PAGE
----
Originally Posted by Billy Batson /img/forum/go_quote.gif">
Don't get shirty Jesse. I've worked with film for the past 45 years, I don't think you have a clue. The resolution of what? The original negs (long missing), a fine grain pos/print from the negs, a print from a neg that was made from a print. As I remember, the transfer was made from a dupe found in the UK, the best source they could find....stop press, with each generation the "resolution" gets worse.
And why not? After all, a simple search on either this site or Google would have told you everything you needed to know about both the look of classics of the same era and how well this particular film had been treated, to say nothing of the extras on the DVD itself. Everything you wanted to know about the negatives and prints, including the elements it was taken from, the quality of said elements, the work done in scanning to 4K, etc. is right there. But instead, you chose to jump into the thread with snarky comments about the grain in what is Episode #142 of what appears to be some sort of doubt-mongering crusade about whether films can look better on Blu-ray.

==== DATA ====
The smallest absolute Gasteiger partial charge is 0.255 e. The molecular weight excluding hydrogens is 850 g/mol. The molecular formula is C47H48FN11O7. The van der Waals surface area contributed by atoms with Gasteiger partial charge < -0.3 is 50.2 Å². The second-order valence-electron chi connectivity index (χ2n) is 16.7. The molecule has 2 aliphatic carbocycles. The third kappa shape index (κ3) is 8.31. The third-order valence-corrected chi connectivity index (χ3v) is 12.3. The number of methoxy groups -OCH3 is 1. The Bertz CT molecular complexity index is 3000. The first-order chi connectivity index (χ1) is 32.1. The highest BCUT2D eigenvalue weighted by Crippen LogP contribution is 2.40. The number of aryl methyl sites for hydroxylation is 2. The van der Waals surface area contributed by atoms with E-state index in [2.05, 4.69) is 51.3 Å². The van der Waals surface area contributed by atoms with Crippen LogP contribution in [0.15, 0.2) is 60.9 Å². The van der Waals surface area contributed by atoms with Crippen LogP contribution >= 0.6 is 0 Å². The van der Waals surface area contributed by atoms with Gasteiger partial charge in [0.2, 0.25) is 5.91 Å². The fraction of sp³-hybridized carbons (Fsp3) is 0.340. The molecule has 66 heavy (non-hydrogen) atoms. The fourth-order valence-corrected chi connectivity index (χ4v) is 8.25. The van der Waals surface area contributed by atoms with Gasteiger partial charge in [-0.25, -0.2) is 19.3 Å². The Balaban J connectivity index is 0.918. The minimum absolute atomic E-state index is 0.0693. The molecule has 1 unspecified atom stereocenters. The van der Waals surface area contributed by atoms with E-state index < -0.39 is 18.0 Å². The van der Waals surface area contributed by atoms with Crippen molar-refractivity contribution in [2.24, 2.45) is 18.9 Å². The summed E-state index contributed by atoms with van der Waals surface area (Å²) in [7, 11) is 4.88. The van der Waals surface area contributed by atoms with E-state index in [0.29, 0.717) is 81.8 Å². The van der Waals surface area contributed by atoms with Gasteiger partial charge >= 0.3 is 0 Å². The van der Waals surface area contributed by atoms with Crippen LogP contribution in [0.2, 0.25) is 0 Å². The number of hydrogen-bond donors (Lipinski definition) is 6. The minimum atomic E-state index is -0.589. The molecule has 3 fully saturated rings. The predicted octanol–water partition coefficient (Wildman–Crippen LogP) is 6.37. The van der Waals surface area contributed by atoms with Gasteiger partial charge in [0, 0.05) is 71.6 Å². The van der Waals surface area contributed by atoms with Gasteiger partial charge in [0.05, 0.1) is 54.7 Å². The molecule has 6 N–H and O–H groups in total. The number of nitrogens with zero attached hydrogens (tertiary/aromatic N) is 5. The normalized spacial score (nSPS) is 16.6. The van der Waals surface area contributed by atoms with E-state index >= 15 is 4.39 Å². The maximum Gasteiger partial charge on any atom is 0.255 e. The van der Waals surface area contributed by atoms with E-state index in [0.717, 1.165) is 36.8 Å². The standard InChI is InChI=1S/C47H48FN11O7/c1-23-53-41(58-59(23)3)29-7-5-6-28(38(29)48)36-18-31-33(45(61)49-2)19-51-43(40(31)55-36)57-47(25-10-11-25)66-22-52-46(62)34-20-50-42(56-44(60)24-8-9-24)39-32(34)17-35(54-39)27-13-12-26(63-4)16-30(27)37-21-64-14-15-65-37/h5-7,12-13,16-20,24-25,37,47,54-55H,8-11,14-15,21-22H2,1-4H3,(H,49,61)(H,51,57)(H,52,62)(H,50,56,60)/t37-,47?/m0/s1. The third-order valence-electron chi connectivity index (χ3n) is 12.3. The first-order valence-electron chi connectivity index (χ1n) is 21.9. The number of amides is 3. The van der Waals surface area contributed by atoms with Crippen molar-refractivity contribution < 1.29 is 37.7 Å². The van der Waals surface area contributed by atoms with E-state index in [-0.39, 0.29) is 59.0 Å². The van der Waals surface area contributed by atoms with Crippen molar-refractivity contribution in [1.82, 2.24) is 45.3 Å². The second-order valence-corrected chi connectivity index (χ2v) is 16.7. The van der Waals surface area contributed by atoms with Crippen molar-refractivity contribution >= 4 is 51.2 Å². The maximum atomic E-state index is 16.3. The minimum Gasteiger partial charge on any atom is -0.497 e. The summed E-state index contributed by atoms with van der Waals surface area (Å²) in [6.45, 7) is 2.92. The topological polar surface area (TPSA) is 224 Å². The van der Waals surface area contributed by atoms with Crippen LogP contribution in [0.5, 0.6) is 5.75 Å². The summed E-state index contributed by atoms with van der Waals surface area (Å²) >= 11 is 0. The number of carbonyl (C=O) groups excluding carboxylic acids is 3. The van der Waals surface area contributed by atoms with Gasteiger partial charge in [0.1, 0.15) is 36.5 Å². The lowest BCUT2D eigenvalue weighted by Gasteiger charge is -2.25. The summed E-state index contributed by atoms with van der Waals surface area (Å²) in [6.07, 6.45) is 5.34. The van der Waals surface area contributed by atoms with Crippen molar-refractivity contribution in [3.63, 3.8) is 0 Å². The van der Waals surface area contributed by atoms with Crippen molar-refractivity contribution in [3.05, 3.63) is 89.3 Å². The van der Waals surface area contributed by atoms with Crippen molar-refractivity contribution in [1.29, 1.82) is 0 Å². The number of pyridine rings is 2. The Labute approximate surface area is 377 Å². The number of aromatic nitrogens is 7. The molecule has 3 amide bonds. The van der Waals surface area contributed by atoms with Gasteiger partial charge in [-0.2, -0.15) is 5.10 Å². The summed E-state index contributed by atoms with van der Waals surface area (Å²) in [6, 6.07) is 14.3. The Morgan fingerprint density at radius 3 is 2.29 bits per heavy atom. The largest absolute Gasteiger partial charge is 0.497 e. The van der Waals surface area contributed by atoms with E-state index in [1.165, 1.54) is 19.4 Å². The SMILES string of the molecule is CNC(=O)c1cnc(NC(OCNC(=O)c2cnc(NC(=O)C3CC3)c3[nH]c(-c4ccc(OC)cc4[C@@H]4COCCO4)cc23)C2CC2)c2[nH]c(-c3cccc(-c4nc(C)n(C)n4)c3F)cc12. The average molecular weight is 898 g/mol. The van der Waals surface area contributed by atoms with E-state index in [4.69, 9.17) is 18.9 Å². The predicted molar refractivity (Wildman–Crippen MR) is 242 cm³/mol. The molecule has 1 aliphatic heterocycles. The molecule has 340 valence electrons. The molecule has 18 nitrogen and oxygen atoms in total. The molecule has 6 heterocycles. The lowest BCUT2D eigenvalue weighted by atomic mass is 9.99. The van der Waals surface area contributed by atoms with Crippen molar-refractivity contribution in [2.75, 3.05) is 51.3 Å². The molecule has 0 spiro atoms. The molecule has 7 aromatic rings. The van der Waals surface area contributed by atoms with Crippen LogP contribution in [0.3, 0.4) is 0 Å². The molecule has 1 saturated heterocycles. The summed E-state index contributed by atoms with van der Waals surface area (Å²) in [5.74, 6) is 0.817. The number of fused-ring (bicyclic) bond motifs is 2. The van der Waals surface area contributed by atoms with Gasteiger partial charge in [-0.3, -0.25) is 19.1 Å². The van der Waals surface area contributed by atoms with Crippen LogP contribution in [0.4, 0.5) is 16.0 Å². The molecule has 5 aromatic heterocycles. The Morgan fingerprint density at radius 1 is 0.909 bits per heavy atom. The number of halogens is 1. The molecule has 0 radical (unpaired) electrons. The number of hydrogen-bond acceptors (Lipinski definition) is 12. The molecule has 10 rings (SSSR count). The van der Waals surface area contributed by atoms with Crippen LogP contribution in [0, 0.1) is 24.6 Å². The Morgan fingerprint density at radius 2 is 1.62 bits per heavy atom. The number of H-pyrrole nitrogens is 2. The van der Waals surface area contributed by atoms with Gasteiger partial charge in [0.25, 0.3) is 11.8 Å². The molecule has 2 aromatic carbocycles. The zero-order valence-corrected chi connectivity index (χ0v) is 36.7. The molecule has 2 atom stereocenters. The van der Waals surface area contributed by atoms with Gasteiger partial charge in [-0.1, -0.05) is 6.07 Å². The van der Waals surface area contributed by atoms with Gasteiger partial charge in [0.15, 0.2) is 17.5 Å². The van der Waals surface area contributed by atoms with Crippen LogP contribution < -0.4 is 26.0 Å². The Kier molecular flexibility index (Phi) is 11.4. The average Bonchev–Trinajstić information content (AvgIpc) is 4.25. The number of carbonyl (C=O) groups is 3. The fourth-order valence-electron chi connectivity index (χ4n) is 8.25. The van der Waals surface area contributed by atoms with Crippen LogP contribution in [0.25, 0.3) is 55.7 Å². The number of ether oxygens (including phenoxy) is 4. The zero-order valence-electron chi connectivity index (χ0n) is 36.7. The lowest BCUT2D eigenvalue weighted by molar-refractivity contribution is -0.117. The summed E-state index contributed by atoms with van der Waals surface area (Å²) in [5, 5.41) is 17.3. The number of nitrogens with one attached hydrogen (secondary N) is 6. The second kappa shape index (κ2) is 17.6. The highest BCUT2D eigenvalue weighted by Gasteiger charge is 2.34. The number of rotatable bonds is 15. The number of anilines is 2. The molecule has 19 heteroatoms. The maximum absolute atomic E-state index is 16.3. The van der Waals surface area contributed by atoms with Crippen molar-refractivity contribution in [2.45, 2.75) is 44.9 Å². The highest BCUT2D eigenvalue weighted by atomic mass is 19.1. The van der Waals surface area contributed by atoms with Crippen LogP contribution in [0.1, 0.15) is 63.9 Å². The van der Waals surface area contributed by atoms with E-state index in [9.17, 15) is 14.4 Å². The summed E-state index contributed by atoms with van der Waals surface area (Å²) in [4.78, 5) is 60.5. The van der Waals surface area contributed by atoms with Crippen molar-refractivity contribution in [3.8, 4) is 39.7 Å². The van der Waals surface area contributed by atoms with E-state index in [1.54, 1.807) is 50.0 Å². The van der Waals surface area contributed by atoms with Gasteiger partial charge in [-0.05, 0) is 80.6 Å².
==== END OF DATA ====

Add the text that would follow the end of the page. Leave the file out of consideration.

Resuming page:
FWIW, I think it's been pretty well-established that while an original negative or interpositive is good, even a decent release print can show improvement in resolution in 1080p, as long as the digital realms of the transferring and mastering process aren't fiddled with too much (a la
releases like Patton
). And considering this film has had a lot of attention paid to it in terms of restoration in the last decade--again, this is a fact that you could have found if you had bothered to spend 10 seconds with Google
--it's a foregone conclusion as to the amount of visual clarity that can be resolved. But as I said, that doesn't really appear to be the issue for you here, as you so eloquently tell me:
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